This episode with Mike Slack was recorded in Paris in November of 2019. It was a crazy week in which I set about interviewing as many people as possible during the week of Parisphoto.
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Episode 20: This episode with Mike Slack was recorded in Paris in November of 2019. It was a crazy week in which I set about interviewing as many people as possible during the week of Parisphoto. I had not met Mike before, nor had I any of his books. The conversation was one of the first in which I opted to let the talk organize itself between the two parties without too much intervention by way of prepared interview.
I found Mike funny, quick-witted and at ease with our conversation. I had prepared a little by looking at his website and Mike was generous enough to bring his books Shrubs of Death (Self-Published), The Transverse Path (The Ice Plant) and Walking In Place 2: Berlin (Perimeter Editions co-published with The Ice Plant) with him. I purchased those books right there and then and have been a committed Slack fan since. Notably, The Transverse Path is one of my more prized possessions of the last few years of purchases. The work inside has all the hallmarks of becoming an undervalued classic as time marches on.
The Transverse Path is special as it clearly exhibits Mike’s dedicated eye to both the overlooked, but also to color and I find both pursuits highly illuminating. I am fascinated by his ability to see form in the natural world as well as form in the built environment. Wires and sun-scorched objects take on new and impossible Cthulian potential. A “spider hole” or mice warren hidden in the thicket of autumnal grass becomes a sinister void fecund with uncanny nuance. In Slack’s world, materials collide providing a rife potential for examination.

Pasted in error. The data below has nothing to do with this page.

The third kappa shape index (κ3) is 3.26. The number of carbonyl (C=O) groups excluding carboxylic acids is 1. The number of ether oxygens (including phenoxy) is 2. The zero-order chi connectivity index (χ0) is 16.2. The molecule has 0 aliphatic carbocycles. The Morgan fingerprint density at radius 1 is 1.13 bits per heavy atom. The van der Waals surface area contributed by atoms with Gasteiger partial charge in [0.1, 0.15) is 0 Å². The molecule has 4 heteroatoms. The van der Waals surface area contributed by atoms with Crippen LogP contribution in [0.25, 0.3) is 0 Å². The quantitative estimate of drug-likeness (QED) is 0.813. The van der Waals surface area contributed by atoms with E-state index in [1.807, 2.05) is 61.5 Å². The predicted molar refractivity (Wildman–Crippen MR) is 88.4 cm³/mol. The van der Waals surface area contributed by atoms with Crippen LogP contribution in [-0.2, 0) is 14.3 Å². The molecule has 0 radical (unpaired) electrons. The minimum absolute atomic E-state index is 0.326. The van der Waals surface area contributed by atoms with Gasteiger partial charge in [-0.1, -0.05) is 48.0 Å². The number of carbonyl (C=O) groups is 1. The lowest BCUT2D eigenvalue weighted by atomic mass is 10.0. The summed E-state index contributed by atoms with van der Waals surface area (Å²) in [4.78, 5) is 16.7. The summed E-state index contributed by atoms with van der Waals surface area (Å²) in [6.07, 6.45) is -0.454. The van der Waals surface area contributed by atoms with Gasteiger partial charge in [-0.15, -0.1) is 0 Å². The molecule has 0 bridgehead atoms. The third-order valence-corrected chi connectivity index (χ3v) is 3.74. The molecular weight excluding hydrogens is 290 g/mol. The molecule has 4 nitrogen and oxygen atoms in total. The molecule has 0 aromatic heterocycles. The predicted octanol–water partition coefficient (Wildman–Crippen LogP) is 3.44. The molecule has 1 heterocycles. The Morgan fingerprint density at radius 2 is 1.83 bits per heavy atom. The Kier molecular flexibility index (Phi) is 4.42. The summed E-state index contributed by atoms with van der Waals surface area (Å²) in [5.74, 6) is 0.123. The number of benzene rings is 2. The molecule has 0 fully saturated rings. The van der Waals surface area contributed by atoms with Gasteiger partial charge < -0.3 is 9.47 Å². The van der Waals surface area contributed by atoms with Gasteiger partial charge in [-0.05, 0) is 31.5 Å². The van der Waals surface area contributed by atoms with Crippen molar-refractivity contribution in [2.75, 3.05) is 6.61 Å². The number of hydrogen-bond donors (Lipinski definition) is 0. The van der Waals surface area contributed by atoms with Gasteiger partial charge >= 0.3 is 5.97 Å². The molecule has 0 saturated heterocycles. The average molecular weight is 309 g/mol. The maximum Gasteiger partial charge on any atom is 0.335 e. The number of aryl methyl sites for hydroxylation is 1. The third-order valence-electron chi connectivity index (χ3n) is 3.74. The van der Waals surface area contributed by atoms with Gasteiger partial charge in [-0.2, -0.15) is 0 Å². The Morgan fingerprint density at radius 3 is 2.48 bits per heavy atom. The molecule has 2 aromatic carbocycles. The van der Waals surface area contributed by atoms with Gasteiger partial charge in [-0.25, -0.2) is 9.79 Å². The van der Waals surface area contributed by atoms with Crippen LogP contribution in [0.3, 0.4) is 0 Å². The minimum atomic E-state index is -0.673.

Mike and his work provide an unusual glimpse of the world. It is not tied into an orbit in which the work is over burdened with academia or seriousness that cancels its ability to inform or give license to the potential of play found within. It is honest work in that once you immerse yourself, you find that it can take you to new places without regarding your ability to read an image as needing hand-holding. This is something that I very much appreciate in a world of projects in which I am often forced to follow a narrative over-gratuitously enforced by the author, thus confining my imagination to his or her ego. I appreciate being able to be left to my daydreams in Mike’s work.